Left: Doug Manditch, Joe Collins, Father Tom Hartman, Ernie Canadeo and  President Samuel L. Stanley Jr. unveil the new Parkinson's Research Center at Stony Brook. (PHOTO CREDIT: SBU MEDICINE)
Left: Doug Manditch, Joe Collins, Father Tom Hartman, Ernie Canadeo and President Samuel L. Stanley Jr. unveil the new Parkinson’s Research Center at Stony Brook. (PHOTO CREDIT: SBU MEDICINE)

When Thomas Hartman, affectionately known as “Father Tom,” was diagnosed with Parkinson’s disease, he founded the Thomas Hartman Foundation as a way of using his illness as a gift to others, raising money to support research efforts to combat the disease.

As Father Tom’s health began to fail, his foundation looked for a home where his legacy and goal to continue aiding researchers could be solidified.

After his foundation raised over $2 million in conjunction with the Simons Foundation, Stony Brook University officially dedicated the new Thomas Hartman Center for Parkinson’s Research in June.

“We were very excited when the Hartman Foundation decided that Stony Brook would be a great place for their center,” Craig Evinger, a professor in the Department of Neurobiology and Behavior and a leading researcher at the new center, said. “We think this is going to be very significant in the long run as we go forward researching the disease.”


Funding for the new center will help two leading researchers who were already studying the effects of Parkinson’s: Evinger and Professor Lorna Role, a co-director of the Institute for Advanced Neurosciences and a chair in the Department of Neurobiology and Behavior.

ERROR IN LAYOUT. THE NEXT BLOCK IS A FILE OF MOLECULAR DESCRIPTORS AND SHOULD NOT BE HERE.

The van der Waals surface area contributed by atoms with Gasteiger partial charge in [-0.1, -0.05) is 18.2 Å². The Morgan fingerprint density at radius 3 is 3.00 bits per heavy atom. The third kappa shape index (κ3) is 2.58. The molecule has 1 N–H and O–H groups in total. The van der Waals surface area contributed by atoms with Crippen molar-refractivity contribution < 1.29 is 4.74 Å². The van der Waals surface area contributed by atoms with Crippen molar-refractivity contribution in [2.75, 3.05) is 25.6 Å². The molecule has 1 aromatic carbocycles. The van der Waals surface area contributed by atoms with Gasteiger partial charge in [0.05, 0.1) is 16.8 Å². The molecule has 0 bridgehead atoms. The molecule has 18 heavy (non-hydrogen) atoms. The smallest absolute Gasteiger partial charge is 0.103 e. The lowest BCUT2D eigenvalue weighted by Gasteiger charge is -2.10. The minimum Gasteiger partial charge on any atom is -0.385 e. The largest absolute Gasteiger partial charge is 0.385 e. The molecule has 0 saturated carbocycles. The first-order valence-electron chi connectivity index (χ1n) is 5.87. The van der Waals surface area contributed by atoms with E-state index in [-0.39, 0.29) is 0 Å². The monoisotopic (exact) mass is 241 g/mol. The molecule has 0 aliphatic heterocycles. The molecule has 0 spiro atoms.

In addition, 10 investigators new to Parkinson’s research have been added to bring different ideas, Evinger explained.

University President Samuel L. Stanley said in a press release that together”their research covers new ground both in basic science and in clinical applications to increase the quality of life for those afflicted with the disease.”

The creation of the center comes at an opportune time for researchers. Evinger says it has always been a challenge trying to secure funds for research, but especially more so since the budget of National Institutes of Health (NIH) was cut. The NIH provides the majority of monetary support for biomedical research in America.


“Even worse the sequestration is really making a mess of things at the moment,” Evinger said. “When you apply for NIH grants they like to see some preliminary data, and it takes a little bit of funding to collect that data.

“One of the things the center has been doing is allowing people to get sufficient funding to collect this data so you can get the grants you need to run your lab for three to five years.”

Evinger is currently working on a method called deep brain stimulation, which sends electrodes directly to the portion of the brain disrupted by Parkinson’s and electrically stimulates it. He says this treatment has a remarkable effect on movement problems in patients. Researchers have figured out how the method works but Evinger is conducting research to improve it so that deep brain stimulation can become a more effective treatment option.

The university and researchers at the new center are hopeful that they can make significant breakthroughs by working together.

“Parkinson’s disease is progressive and gets worse all the time and we would like to stop that progression and improve the quality of life,” Evinger said, “The center has the long term goal of finding the cure for Parkinson’s disease.”


According to the Parkinson’s Disease Foundation, an estimated 60,000 Americans are diagnosed with the disease every year, with reportedly thousands of cases going undiagnosed. There are more than one million people in the United States who suffer from the disease.


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